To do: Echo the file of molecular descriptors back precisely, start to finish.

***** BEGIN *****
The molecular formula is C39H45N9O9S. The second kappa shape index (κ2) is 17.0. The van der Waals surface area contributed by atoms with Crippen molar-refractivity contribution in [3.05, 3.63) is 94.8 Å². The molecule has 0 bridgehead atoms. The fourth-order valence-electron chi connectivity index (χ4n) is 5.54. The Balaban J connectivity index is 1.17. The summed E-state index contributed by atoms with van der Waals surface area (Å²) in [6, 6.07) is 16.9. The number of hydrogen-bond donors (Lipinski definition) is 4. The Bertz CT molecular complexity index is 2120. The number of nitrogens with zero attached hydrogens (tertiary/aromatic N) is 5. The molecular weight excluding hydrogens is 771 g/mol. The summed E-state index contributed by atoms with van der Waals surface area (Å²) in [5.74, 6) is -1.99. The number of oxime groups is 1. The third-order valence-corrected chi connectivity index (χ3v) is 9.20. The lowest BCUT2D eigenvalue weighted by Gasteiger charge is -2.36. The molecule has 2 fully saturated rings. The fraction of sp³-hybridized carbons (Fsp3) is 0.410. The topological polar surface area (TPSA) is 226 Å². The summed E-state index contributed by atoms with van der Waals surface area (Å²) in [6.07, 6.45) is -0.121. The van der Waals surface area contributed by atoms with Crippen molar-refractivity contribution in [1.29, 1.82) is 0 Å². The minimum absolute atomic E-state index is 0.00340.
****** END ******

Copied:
The molecular formula is C39H45N9O9S. The second kappa shape index (κ2) is 17.0. The van der Waals surface area contributed by atoms with Crippen molar-refractivity contribution in [3.05, 3.63) is 94.8 Å². The molecule has 0 bridgehead atoms. The fourth-order valence-electron chi connectivity index (χ4n) is 5.54. The Balaban J connectivity index is 1.17. The summed E-state index contributed by atoms with van der Waals surface area (Å²) in [6, 6.07) is 16.9. The number of hydrogen-bond donors (Lipinski definition) is 4. The Bertz CT molecular complexity index is 2120. The number of nitrogens with zero attached hydrogens (tertiary/aromatic N) is 5. The molecular weight excluding hydrogens is 771 g/mol. The summed E-state index contributed by atoms with van der Waals surface area (Å²) in [5.74, 6) is -1.99. The number of oxime groups is 1. The third-order valence-corrected chi connectivity index (χ3v) is 9.20. The lowest BCUT2D eigenvalue weighted by Gasteiger charge is -2.36. The molecule has 2 fully saturated rings. The fraction of sp³-hybridized carbons (Fsp3) is 0.410. The topological polar surface area (TPSA) is 226 Å². The summed E-state index contributed by atoms with van der Waals surface area (Å²) in [6.07, 6.45) is -0.121. The van der Waals surface area contributed by atoms with Crippen molar-refractivity contribution in [1.29, 1.82) is 0 Å². The minimum absolute atomic E-state index is 0.00340.